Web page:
Advice or insights please, my LDL is rather high, 147

(david a varga) #1

I am 67 years old, thin and in shape. A month ago I added doing a 16 hr fast daily. Am on half-keto diet (I recognize this is not ketosis) meaning eating a small amt of carbs. I eat mostly organic. I eat just enough meat for my body. Lots of organic fresh and steamed veggies. The only oil I have is grass fed organic butter and organic MCT oil. I consume almost zero PUFA’s (seed oils). Have a strength training and aerobic program 4-5 days a week. I drink 1/2 - 1 alcoholic drink a day. No smoking.
I just went to my primary doctor. My vitals and bloodwork were excellent except for one thing, my LDL was high, at 147. Should be lower than 100, 160 is quite troublesome. The doctor tells me to eat (even!) more fiber, exercise more and to take Red Yeast Rice supplement. I read about Red Yeast Rice and am doing a partial dose, there are some mild concerns for some people I read about. I increased my exercise. I cannot increase my fiber intake, it’s already very high.
Question, it must be that the butter and MCT oils are jacking up my LDL level right? Or something else? Any insight or advice on what to do?

(Bacon is a many-splendoured thing) #2

Four years ago, LDL below 150 was considered fine. The limit used to be even higher, years ago. It is the statin manufacturers who changed the recommendation for keeping LDL under 100, because it made millions more people candidates for their products. Gotta earn that eighty-million-dollar bonus at the end of the year!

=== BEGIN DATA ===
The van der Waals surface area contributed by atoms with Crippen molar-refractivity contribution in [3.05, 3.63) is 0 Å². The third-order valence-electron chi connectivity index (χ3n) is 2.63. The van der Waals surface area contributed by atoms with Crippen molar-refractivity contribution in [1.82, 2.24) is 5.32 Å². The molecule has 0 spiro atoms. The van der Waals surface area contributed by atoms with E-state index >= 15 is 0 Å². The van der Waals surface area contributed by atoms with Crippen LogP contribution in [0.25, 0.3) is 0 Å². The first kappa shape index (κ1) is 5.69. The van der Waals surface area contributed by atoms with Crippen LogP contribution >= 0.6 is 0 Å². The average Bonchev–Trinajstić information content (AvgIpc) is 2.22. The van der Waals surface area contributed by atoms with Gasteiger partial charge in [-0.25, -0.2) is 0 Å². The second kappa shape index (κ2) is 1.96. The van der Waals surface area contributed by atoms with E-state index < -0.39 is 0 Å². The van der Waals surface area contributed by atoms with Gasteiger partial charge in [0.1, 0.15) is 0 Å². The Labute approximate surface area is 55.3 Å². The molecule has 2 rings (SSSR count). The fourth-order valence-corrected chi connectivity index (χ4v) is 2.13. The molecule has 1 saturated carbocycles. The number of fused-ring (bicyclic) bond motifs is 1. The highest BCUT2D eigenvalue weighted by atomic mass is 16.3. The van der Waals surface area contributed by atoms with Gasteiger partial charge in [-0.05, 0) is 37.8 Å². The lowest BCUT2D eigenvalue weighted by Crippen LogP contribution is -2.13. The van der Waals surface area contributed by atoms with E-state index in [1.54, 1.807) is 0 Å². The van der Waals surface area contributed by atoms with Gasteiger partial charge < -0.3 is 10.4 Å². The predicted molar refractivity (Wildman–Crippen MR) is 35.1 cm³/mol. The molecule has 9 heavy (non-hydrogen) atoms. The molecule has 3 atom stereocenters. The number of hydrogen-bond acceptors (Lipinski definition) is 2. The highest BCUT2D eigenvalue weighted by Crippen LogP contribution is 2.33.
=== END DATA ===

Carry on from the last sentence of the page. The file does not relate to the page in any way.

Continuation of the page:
I could give you lots of reasons not to worry about your LDL, but they all boil down to our mantra, “Keep calm, and keto on.”

There are a some considerations to bear in mind.

Firstly, it is far too soon in your process to worry about your lipid results. Once you have been eating a ketogenic diet for six months, the numbers will have settled.

Second, the evidence that LDL is the cause of cardiovascular disease is actually very skimpy, and there are respected researchers trying to turn around our thinking about this. At best, cholesterol levels might be a marker for the real problem, but they are not the cause of the problem. It may well be, as many researchers have posited, that cholesterol is present in arterial plaque to repair damage, not cause it. (Much as fire trucks are there to deal with fires, not start them.)

Third, even diehard cholesterol-fearers have to admit that the LDL number bears very little relationship to cardiovascular risk. In particular, the ratio of triglycerides to HDL is far more predictive. If you are in the U.S., you want your ratio to be 2.0 or less, in the rest of the world, 0.9 or less.

Lastly, if you are really worried about your cardiovascular risk, ask your doctor for two tests: a CAC (coronary arterial calcium) scan and a CIMT (coronary intima media thickness) scan. Your doctor might baulk, and the insurance company might not pay, but if you can find a good deal on the price, they will probably be worth it. The CAC measures the calcification (if any) of arterial plaque (if any). The CIMT measures how occluded your coronary arteries might be.

So the first thing to do is to look at your lab numbers and figure out what your ratio of triglycerides to HDL is. That will probably set your mind at rest. Also, if your inflammatory markers are all good, your heart rate is low, your blood pressure is normal, your HbA1C is good, and your fasting glucose and insulin are normal and it’s only your LDL that is raised, then I’d say you’re in pretty good shape. And remember—saturated fat raises HDL, not LDL, and dietary carbohydrate raises triglycerides. So a low-carb, high-fat diet is actually going to prevent cardiovascular disease, not cause it.

(Bob M) #3

What are your HDL and triglyceride levels?

(david a varga) #4

PaulL and ctviggen,

The readings are:

Triglycerides 97